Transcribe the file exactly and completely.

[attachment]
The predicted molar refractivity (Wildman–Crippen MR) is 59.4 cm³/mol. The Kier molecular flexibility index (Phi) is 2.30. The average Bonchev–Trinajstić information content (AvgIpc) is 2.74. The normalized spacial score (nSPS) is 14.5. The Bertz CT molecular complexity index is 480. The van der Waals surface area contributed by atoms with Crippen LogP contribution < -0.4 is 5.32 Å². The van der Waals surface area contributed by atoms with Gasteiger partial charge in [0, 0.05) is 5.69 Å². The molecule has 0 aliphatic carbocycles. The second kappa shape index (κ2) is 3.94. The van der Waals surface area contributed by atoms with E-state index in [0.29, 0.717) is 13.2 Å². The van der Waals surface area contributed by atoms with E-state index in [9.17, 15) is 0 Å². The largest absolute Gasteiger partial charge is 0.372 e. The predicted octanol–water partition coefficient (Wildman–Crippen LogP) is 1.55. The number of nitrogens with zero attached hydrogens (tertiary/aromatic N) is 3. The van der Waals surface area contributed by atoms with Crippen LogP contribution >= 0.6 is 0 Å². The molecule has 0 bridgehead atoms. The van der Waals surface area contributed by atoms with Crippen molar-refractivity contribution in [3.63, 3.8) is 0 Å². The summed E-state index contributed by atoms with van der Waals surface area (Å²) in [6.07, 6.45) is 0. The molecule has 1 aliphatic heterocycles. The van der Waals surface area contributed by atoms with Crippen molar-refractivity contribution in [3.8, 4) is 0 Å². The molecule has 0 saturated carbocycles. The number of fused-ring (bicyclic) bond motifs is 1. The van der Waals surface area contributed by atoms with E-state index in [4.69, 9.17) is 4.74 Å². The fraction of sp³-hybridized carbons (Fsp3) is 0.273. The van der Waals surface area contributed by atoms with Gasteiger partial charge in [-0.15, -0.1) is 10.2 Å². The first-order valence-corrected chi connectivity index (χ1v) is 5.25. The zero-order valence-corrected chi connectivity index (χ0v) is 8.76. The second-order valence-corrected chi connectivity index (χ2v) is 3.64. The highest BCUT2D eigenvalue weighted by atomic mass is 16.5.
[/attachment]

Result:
The predicted molar refractivity (Wildman–Crippen MR) is 59.4 cm³/mol. The Kier molecular flexibility index (Phi) is 2.30. The average Bonchev–Trinajstić information content (AvgIpc) is 2.74. The normalized spacial score (nSPS) is 14.5. The Bertz CT molecular complexity index is 480. The van der Waals surface area contributed by atoms with Crippen LogP contribution < -0.4 is 5.32 Å². The van der Waals surface area contributed by atoms with Gasteiger partial charge in [0, 0.05) is 5.69 Å². The molecule has 0 aliphatic carbocycles. The second kappa shape index (κ2) is 3.94. The van der Waals surface area contributed by atoms with E-state index in [0.29, 0.717) is 13.2 Å². The van der Waals surface area contributed by atoms with E-state index in [9.17, 15) is 0 Å². The largest absolute Gasteiger partial charge is 0.372 e. The predicted octanol–water partition coefficient (Wildman–Crippen LogP) is 1.55. The number of nitrogens with zero attached hydrogens (tertiary/aromatic N) is 3. The van der Waals surface area contributed by atoms with Crippen LogP contribution >= 0.6 is 0 Å². The molecule has 0 bridgehead atoms. The van der Waals surface area contributed by atoms with Crippen molar-refractivity contribution in [3.63, 3.8) is 0 Å². The summed E-state index contributed by atoms with van der Waals surface area (Å²) in [6.07, 6.45) is 0. The molecule has 1 aliphatic heterocycles. The van der Waals surface area contributed by atoms with Crippen molar-refractivity contribution in [3.8, 4) is 0 Å². The molecule has 0 saturated carbocycles. The number of fused-ring (bicyclic) bond motifs is 1. The van der Waals surface area contributed by atoms with E-state index in [4.69, 9.17) is 4.74 Å². The fraction of sp³-hybridized carbons (Fsp3) is 0.273. The van der Waals surface area contributed by atoms with Gasteiger partial charge in [-0.15, -0.1) is 10.2 Å². The first-order valence-corrected chi connectivity index (χ1v) is 5.25. The zero-order valence-corrected chi connectivity index (χ0v) is 8.76. The second-order valence-corrected chi connectivity index (χ2v) is 3.64. The highest BCUT2D eigenvalue weighted by atomic mass is 16.5.